Bulgaria’s Education Ministry orders changes after controversy over new school history books view of communist era

Bulgaria’s Education Ministry orders changes after controversy over new school history books view of communist era

Bulgaria’s Ministry of Education has made recommendations for corrections to new 10th grade history textbooks after a controversy over the treatment of the country’s communist era.

Education Minister Krassimir Vulchev said on June 25 that the recommended revisions had been sent to the publishers of the history textbooks, which are intended to be brought into use at the beginning of Bulgaria’s 2019/2020 school year in September.

Objections to the section on the communist era have been raised by academics and journalists and the reformist Democratic Bulgaria party has slammed the section in a public statement. The History and Memory Foundation has initiated a petition against the section on the communist era.

Ire was raised by, among other things, Bulgaria’s long-time communist dictator Todor Zhivkov being described as having “provided care for the people”.

Vulchev responded after criticism by historians that details of the character of the communist era were omitted from the textbooks and information about the victims was contradictory.

He said that from what he had seen from the historians who had reacted was that the books contained “a minimization of some facts, a lack of emphasis on the basic characteristics of the period”.

Some of the texts were “frankly provocative,” he said.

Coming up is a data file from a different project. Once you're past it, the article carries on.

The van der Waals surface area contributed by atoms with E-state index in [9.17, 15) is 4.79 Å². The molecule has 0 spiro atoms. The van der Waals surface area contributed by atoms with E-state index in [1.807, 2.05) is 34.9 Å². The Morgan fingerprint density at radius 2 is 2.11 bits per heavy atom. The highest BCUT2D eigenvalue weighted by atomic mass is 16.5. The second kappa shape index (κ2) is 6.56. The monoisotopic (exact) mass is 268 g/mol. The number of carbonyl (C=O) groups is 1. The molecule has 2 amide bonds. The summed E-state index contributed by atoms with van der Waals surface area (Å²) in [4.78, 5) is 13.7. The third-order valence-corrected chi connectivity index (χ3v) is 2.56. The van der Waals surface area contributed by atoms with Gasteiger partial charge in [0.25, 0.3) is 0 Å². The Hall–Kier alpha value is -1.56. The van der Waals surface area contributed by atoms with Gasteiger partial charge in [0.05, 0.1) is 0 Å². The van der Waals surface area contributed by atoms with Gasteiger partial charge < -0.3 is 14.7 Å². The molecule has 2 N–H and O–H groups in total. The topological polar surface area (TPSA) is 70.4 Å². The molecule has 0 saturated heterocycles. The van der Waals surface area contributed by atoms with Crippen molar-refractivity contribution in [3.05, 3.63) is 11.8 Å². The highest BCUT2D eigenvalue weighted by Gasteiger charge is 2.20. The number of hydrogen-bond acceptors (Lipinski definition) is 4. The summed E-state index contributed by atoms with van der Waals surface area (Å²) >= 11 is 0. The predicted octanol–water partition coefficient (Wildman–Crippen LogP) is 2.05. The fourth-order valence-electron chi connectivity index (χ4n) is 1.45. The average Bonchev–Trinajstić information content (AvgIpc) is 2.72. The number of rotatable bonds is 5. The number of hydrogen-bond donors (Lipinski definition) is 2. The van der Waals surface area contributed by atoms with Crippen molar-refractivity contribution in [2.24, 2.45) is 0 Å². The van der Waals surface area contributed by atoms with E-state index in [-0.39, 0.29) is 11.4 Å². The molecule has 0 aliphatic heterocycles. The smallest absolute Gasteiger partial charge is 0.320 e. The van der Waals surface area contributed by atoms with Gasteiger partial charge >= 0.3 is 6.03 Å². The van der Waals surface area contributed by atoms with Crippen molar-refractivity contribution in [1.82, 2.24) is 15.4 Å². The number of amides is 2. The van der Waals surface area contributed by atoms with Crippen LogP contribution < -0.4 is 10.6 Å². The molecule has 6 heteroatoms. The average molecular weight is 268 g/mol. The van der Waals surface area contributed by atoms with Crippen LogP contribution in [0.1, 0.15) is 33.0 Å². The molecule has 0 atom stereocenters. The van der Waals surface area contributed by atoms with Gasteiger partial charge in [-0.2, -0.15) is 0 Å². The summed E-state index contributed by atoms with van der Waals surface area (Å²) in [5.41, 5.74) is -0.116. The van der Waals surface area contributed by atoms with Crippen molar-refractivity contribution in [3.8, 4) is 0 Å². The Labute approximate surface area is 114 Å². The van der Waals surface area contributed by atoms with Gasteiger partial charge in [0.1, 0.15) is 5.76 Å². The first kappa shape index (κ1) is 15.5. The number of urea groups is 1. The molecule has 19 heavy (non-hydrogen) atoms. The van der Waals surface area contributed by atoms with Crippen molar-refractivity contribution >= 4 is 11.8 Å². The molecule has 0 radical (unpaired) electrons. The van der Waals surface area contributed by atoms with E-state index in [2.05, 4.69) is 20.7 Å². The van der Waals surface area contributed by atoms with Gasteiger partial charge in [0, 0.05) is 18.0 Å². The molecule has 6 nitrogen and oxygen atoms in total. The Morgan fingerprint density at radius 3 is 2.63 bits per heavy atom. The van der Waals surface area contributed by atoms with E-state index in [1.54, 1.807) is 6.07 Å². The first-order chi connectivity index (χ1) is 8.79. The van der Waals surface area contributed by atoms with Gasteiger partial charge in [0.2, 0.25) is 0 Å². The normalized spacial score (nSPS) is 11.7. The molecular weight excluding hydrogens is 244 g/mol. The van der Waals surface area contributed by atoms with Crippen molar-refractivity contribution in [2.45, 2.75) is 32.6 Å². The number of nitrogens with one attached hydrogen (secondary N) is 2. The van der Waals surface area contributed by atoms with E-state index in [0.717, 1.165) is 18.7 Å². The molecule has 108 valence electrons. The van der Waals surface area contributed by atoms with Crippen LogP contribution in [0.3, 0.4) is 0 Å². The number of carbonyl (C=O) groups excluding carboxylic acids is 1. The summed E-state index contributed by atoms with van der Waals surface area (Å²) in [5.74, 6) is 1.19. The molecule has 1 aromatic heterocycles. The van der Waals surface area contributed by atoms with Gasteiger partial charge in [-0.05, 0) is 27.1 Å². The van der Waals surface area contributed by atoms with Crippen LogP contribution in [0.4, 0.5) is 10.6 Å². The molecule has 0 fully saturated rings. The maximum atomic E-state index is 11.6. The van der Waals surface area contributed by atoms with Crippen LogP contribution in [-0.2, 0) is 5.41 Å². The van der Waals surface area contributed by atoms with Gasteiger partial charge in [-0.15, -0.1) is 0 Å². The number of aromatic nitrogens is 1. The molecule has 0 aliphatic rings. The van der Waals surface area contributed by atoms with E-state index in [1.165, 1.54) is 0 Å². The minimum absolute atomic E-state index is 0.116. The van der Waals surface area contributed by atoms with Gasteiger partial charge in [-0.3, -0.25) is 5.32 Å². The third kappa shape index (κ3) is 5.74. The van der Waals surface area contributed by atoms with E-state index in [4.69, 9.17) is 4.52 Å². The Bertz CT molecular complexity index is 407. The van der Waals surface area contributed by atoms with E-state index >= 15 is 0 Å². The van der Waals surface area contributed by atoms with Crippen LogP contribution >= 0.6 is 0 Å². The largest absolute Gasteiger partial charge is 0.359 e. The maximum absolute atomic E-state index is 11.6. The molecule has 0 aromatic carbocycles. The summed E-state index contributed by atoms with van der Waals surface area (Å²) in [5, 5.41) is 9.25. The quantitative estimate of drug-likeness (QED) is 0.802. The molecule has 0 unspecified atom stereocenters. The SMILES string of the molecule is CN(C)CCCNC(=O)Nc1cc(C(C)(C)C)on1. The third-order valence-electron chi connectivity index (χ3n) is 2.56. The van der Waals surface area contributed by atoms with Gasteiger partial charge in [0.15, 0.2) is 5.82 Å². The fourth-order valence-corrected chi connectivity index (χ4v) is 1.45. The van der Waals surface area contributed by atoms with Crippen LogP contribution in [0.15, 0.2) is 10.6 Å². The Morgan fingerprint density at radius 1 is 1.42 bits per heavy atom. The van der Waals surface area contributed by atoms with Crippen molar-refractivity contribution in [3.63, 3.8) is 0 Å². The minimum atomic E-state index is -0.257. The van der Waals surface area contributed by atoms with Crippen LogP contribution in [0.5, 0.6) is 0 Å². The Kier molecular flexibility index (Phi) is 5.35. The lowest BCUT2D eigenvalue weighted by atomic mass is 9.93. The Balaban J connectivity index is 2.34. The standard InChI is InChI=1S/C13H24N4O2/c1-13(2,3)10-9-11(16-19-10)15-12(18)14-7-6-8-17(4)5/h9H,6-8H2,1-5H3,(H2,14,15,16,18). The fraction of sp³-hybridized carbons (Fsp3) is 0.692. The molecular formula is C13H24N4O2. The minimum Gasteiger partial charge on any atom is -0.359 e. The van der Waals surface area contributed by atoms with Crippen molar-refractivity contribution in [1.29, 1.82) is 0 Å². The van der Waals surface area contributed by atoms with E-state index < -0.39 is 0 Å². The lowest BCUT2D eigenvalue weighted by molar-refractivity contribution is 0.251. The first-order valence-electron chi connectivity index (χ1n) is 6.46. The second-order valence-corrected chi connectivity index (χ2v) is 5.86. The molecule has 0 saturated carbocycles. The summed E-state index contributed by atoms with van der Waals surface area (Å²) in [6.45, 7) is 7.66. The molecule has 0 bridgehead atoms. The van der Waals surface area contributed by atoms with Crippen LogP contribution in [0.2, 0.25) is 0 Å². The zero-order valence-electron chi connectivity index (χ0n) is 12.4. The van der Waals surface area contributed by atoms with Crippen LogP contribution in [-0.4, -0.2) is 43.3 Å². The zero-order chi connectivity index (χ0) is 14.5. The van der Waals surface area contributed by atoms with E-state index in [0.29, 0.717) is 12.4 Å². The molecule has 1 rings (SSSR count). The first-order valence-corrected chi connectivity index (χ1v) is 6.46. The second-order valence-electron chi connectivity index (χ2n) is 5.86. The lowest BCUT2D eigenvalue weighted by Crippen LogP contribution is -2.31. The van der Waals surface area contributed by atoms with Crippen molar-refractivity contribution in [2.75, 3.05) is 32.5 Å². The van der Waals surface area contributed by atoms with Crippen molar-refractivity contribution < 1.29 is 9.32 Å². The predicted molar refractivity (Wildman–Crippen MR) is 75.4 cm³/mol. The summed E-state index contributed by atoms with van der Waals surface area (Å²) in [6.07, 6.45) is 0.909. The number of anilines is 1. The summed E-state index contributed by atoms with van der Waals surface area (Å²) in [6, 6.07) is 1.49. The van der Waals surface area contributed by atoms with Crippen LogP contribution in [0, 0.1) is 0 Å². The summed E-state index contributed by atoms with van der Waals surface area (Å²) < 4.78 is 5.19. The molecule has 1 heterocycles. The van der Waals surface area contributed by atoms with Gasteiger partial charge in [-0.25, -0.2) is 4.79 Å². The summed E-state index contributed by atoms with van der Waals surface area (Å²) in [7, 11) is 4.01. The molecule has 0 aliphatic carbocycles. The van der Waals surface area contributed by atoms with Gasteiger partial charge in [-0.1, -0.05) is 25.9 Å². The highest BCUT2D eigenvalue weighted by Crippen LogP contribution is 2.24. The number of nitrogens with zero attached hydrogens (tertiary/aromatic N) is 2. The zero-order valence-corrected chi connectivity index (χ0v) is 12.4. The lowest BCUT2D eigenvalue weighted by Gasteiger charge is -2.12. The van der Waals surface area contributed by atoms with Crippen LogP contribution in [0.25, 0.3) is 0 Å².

Once the recommended changes had been made, the textbooks would be approved for use in schools.

Democratic Bulgaria released an open letter to Vulchev, calling for an objective study of the communist regime in Bulgaria. It warned against the truth about atrocities being a taboo in the education system and criticized normalizing “versions of the history of communism, often bordering on unspoken nostalgia for the time”.

“Manipulated memory and a selective look at the totalitarian regime are a risk to the future of democracy in Bulgaria,” the letter said.

Bulgaria came under communist rule after the end of the Second World War and the Soviet invasion of the country, after the country – hitherto allied to Hitler’s Nazi Germany – switched sides in the closing stages of the war.

The communist regime began, in its first years, cementing its rule by a “People’s Court” process that resulted in large numbers of death penalties for those the regime saw as its opponents, as well as sentences to prison and labour camps for others. The death toll in Bulgaria in the first years of the communist regime is conservatively estimated at 30 000.

After decades of devotion to the Soviet regime, failed economic policies, gross mismanagement and repression, Bulgaria’s communist regime fell as a consequence of the fall of the Berlin Wall, leaving an economy constructed on false foundations that would in turn prove too brittle to withstand the mismanagement by the successors to the Bulgarian Communist Party.

To this day, perspectives on the decades of the communist era in Bulgaria are deeply divided and regularly represent a fissure between political inheritors of the Communist party and those who revile the former regime. This is especially notable each year on key dates in the rise and fall of Bulgaria’s communist era, as annually political parties trade barbs on the history./ibna